Last weekend I was alone with the kids, and by taking Friday off I had time for chores, playing, and cooking. We started with a big pot of baked beans, cooked for hours and hours in my homemade daubiere, something I made almost twenty years ago (!) when I first read about the old traditional cooking pot. I’ve still never seen one other than my own, and when I look at the saggy terra cotta clay I kind of laugh, but it’s served its purpose well for all these years. My son loves baked beans and because winter seems to be an intermidable season this year, I thought beans would be good. There’s nothing fancy about baked beans, really. I used great northerns, a hunk of salt pork, an onion, ground mustard, brown sugar and molasses, and cooked it all at 250°F for the better part of a day. Then I did the same the next day and the resulting $2.00 dish was awesome.
One of our favorite desserts is pots du crème au chocolat, and my kids regularly chant “Pots du crème! Pots du crème!” in declaration of this awesomely rich dessert. But, the other day I discovered that all our eggs had been boiled and dyed, so we had to adjust. Our chocolate craving can also be satisfied by a quick batch of chocolate pudding. Lacking the eggs and slow water bath, chocolate pudding is nearly as quick as the store-bought instant pudding, and infinitely better. We make the flavors rich by a combination of baking cocoa, semi sweet chocolate, and unsweetened chocolate. A bit of milk and sugar and some corn starch to thicken it, and it’s done in ten to fifteen minutes. We used pretty simple chocolates – all regular supermarket varieties, and the richness of the pudding is great. We brought it to a friend’s house so we added a dollop of whipped cream, and we licked the bowl clean.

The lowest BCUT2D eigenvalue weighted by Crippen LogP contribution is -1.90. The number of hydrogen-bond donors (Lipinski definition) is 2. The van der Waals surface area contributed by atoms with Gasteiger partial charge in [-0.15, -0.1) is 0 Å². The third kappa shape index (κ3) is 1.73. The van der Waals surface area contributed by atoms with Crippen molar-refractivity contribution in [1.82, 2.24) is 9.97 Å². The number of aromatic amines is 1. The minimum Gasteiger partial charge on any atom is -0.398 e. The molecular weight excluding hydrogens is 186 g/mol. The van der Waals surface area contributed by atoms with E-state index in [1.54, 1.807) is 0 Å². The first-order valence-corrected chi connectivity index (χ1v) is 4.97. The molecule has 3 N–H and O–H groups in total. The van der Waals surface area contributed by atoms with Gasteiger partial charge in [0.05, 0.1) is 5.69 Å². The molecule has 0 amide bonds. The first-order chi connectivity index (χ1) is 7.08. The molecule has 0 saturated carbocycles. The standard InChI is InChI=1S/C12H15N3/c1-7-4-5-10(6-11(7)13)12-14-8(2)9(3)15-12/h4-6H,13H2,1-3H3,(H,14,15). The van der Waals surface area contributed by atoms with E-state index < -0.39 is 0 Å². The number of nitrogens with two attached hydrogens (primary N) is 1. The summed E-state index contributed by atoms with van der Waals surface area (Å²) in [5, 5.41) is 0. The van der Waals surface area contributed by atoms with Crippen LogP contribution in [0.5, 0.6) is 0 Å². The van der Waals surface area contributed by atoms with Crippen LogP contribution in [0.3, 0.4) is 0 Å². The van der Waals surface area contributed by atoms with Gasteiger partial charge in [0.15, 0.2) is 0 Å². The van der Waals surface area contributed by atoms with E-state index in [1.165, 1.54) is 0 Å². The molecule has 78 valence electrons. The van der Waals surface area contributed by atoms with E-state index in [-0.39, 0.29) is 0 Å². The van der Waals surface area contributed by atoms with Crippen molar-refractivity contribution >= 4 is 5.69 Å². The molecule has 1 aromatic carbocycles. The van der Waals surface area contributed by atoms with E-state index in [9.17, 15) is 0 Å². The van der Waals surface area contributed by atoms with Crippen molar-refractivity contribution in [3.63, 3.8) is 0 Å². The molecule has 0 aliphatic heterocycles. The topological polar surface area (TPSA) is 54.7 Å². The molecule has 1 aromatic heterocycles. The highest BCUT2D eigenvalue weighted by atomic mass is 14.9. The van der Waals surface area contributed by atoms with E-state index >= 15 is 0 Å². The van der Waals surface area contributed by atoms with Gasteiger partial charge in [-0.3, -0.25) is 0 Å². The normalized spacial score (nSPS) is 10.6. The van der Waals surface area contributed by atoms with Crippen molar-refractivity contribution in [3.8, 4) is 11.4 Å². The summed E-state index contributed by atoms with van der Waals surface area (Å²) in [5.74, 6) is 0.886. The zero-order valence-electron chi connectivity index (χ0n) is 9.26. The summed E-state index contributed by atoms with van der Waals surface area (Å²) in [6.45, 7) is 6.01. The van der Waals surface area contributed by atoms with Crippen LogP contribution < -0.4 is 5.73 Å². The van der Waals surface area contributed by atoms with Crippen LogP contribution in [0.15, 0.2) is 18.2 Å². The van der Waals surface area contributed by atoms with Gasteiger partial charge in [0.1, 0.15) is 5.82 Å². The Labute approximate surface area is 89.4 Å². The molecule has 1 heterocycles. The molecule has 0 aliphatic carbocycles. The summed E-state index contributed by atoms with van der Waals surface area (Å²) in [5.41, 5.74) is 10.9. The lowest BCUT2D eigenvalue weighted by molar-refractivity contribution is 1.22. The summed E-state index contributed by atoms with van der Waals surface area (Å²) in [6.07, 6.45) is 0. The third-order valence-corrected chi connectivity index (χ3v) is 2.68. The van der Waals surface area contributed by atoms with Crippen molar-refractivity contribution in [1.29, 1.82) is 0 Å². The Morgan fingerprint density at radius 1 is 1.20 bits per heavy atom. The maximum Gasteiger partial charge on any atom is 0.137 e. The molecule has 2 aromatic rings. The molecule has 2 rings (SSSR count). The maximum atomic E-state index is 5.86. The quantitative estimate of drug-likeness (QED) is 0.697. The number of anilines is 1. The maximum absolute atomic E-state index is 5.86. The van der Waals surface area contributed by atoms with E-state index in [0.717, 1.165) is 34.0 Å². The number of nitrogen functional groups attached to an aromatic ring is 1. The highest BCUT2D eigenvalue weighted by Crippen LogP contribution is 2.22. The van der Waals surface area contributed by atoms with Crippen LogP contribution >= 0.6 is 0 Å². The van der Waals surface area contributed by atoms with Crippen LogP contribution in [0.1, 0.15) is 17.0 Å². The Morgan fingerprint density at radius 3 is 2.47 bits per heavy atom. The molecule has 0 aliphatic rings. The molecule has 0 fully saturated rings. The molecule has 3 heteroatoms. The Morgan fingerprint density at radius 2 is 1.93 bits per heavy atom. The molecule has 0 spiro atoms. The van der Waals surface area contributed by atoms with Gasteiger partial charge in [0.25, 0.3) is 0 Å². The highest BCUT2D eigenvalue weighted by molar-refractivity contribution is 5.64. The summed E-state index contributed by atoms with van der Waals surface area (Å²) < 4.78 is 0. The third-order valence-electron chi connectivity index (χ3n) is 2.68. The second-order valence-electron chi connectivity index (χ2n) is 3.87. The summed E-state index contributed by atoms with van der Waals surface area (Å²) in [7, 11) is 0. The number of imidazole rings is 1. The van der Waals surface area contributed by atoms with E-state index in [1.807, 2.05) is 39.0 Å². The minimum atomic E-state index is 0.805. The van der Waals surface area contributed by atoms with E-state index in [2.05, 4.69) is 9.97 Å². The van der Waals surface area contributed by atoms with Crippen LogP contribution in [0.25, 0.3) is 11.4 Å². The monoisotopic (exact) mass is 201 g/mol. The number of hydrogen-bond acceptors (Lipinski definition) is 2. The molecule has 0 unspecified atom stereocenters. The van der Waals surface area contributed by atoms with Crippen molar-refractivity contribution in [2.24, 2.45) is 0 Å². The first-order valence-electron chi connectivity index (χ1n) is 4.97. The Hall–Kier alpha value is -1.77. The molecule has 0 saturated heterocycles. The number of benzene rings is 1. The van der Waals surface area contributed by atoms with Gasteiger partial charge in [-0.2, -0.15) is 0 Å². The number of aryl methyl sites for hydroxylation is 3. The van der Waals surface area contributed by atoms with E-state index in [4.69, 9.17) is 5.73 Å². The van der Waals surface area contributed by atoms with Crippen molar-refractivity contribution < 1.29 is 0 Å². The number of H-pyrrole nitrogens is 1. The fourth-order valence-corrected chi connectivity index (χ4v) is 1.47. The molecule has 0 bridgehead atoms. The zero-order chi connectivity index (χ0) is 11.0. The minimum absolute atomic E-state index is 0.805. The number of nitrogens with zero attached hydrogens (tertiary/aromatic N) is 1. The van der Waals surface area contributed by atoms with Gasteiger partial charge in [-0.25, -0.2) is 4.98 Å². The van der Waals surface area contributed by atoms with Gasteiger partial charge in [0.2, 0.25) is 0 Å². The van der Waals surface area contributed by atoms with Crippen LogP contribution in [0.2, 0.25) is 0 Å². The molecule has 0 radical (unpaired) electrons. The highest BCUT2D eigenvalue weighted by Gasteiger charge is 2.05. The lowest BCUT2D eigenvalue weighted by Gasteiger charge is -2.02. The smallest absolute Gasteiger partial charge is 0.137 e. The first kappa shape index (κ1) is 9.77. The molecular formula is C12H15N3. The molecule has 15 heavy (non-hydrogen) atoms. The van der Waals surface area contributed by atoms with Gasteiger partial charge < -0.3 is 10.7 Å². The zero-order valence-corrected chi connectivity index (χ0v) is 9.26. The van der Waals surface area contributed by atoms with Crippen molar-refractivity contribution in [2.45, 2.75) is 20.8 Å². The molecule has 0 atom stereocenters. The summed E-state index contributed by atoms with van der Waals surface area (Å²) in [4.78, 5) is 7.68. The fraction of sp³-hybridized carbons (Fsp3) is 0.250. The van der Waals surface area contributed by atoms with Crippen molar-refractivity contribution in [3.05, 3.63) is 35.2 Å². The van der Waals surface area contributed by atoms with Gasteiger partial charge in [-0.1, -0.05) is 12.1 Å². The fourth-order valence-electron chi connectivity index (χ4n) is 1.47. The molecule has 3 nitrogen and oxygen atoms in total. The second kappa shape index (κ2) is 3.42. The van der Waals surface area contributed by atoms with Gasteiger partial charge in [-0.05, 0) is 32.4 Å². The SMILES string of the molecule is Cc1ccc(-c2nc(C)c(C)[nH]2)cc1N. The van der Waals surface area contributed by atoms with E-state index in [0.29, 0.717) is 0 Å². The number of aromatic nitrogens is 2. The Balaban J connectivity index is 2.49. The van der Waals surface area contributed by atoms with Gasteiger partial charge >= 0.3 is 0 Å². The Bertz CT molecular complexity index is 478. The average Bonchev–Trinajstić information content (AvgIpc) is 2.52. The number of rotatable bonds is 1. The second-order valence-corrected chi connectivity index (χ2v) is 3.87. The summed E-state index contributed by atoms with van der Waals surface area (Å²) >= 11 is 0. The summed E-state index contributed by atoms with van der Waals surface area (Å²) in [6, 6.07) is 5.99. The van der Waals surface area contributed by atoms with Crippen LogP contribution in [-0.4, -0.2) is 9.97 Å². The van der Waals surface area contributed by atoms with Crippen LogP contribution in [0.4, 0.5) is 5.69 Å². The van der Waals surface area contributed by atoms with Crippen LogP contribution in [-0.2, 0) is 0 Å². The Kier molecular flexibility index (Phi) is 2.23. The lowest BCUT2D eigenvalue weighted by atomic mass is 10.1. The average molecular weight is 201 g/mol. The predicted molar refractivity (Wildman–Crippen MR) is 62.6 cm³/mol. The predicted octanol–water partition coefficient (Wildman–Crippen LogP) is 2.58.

I usually start my tomatoes in mid-March, but something sidetracked me this year. Luckily, schools closed early yesterday so I had to leave work early to get home. With a few spare hours I got the break I needed and started a few trays. In years past I’ve started as many as a dozen different varieties of tomatoes, and have planted tomatoes strategically to avoid cross-pollination. Last year, I planted only my two favorite varieties and had such good results that I decided to focus on the same two again. My hands down favorite is